Dec. 21 -- AirTran Airways will not return to Myrtle Beach come spring, taking away a vital, low-cost link to Atlanta.
The airline, which ended its seasonal service Nov. 6, couldn't draw enough passengers, especially higher-paying business travelers, AirTran spokeswoman Judy Graham-Weaver said.
Fliers from Myrtle Beach liked the AirTran service because the airline has a hub in Atlanta, allowing travelers to pick up connecting flights to about 50 destinations, including Tampa, Fla.; New York; Denver; Kansas City, Mo.; and Washington, D.C.
The fares also were low, leaving some speculating that AirTran's departure could cause prices to rise.
AirTran stuck around the beach longer than usual this year, through October, only to still be disappointed in the numbers.
"The route has still not produced the results we need," Graham-Weaver said. "We were disappointed with the results from the market this summer and even extending the season this year did not help produce the profitability factor we need."
Already, Delta is stepping up to fill the void. The airline announced this week that it will use bigger planes to fly the Myrtle Beach-Atlanta route starting this summer, offering more seats.
AirTran is the fourth-largest airline serving the Myrtle Beach International Airport, carrying 59,225 passengers out of Myrtle Beach during its seven months of service in 2006, according to statistics from Horry County, which operates the airport.
By comparison, the largest carrier, U.S. Airways, flew out 211,603 passengers in 2006.
Myrtle Beach's seasonal nature makes it tricky for airlines. Most pull out or cut back in the winter and return along with the tourists in the spring.
With AirTran's low fares gone, prices could creep up, said Mickey McCamish, executive director of marketing group Myrtle Beach Golf Holiday who actively pursues airlines. "Anytime you lose a low-cost carrier like AirTran, there's potential for ticket prices to rise," he said.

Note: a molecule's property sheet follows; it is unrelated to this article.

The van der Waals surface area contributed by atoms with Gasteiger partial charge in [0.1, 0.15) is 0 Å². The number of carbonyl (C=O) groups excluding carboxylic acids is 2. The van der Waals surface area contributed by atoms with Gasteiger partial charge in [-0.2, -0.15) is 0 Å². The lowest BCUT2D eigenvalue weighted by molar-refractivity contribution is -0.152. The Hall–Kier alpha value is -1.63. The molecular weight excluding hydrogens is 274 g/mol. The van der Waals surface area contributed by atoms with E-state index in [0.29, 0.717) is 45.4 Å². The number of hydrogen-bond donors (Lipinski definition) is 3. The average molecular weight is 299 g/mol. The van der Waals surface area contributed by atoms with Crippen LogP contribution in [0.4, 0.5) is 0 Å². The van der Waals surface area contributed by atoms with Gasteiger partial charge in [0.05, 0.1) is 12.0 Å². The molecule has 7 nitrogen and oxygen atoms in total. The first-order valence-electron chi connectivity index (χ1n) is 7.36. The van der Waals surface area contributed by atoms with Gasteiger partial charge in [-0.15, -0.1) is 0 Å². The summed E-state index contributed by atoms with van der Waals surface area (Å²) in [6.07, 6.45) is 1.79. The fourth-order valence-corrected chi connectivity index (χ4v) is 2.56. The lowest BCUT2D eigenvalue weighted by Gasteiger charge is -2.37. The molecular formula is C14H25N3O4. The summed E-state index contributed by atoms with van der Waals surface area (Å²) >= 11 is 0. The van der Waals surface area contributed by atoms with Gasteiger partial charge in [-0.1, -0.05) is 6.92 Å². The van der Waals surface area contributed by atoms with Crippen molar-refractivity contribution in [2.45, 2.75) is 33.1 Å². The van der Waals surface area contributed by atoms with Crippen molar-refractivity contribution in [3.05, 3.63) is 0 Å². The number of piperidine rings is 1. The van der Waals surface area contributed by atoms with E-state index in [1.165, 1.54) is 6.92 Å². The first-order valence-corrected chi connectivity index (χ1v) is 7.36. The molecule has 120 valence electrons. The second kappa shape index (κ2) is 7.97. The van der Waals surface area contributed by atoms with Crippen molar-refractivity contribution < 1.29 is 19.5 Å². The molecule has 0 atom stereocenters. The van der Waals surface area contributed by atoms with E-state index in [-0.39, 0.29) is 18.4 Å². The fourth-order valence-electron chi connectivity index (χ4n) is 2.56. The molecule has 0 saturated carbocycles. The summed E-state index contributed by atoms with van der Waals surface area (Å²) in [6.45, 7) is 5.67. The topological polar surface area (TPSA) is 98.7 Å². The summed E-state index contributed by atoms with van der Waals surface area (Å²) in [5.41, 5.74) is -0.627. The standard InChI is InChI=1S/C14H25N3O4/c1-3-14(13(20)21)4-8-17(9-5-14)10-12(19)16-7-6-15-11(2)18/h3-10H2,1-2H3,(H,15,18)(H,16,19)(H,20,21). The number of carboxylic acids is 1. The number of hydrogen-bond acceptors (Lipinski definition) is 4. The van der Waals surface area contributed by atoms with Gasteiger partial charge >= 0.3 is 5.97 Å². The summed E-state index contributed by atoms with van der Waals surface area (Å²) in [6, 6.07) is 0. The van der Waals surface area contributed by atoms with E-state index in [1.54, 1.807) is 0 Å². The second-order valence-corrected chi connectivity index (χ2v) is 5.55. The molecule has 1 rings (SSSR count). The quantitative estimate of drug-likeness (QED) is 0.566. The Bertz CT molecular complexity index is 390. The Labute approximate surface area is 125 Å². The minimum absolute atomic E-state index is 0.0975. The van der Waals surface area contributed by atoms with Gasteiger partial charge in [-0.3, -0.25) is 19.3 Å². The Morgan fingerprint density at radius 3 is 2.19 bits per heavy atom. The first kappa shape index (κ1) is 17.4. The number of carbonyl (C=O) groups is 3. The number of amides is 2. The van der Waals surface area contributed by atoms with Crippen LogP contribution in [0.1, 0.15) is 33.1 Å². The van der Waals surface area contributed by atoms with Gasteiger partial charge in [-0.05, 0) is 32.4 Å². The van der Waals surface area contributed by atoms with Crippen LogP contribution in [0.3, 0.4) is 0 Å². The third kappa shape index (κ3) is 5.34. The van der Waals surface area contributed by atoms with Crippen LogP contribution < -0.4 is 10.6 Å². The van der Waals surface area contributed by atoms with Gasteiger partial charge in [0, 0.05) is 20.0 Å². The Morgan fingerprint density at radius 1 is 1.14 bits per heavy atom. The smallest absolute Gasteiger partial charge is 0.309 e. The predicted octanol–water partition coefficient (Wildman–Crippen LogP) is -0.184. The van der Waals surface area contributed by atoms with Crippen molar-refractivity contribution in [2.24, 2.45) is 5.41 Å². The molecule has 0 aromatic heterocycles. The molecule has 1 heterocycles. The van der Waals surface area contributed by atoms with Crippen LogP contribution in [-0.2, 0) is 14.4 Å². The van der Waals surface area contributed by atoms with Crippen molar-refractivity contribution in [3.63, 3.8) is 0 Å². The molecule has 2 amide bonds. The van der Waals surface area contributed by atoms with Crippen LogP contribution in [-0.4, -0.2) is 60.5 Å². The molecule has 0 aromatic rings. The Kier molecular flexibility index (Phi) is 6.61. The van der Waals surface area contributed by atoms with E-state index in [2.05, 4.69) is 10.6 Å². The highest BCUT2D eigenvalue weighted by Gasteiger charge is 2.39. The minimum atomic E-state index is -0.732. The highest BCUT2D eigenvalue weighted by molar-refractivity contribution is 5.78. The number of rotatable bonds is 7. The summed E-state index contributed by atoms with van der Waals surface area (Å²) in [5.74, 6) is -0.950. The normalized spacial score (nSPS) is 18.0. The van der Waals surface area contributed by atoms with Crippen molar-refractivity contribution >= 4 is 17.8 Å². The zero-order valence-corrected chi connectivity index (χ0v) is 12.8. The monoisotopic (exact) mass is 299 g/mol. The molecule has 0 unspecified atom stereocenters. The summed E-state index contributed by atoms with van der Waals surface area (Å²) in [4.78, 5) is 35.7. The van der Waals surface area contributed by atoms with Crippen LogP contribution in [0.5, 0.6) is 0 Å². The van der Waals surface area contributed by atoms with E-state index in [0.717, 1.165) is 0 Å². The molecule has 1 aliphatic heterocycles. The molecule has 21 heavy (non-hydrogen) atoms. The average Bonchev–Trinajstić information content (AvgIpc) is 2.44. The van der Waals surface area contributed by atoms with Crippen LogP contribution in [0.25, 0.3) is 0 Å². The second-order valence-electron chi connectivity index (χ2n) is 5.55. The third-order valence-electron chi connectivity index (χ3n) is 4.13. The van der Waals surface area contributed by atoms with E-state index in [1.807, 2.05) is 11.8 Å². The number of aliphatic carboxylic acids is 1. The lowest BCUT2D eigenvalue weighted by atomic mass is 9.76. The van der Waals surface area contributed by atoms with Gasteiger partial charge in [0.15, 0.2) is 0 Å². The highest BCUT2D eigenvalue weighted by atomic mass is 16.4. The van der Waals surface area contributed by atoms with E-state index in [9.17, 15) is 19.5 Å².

With a new 14-gate terminal on the horizon, Horry County officials downplayed AirTran's decision to leave, saying it represented only 5 percent of the airport's total departures and 9 percent of the total seats during its years here. AirTran pulling out of the beach doesn't negate the need for the terminal, said Lisa Bourcier, spokeswoman for Horry County.
"Passenger growth at the airport has increased an average of 6 percent per year over the past decade," she said. "The new terminal is needed to accommodate the passenger growth that is forecast to continue."
This year traffic is down at the airport, which officials have blamed on having fewer seats to fill. Through November, the number of passengers leaving the beach is off last year's numbers by 8.8 percent, while incoming traffic is down 9.49 percent, according to Horry County statistics.
AirTran's departure comes as two charter air services plan to come to Myrtle Beach this spring, though neither had plans to pick up AirTran's route to Atlanta.
Myrtle Beach Direct plans to fly to Pittsburgh, Newark, N.J., and Niagara Falls, N.Y., while Southern Skyways will fly to Charleston, W.Va., Allentown, Pa., and Cincinnati.
"We believe the recent new service announcements by low-cost operators Myrtle Beach Direct Air and Southern Skyways who, combined, will provide nonstop service to six markets, will more than offset any affect from AirTran's current decisions," Bourcier said in an e-mail.
AirTran rarely calls it quits in a market. The last time the airline permanently pulled out of a city was three years ago when it ditched Tallahassee, Fla., and Greensboro, N.C., Graham-Weaver said.
"We don't like pulling out of any market we serve," she said. "We've given it a try but unfortunately it just didn't produce the profitability we need."
Hub -- Hartsfield-Jackson Atlanta International Airport
Myrtle Beach passengers in 2006 -- 59,225
Fourth-largest airline serving Myrtle Beach International Airport
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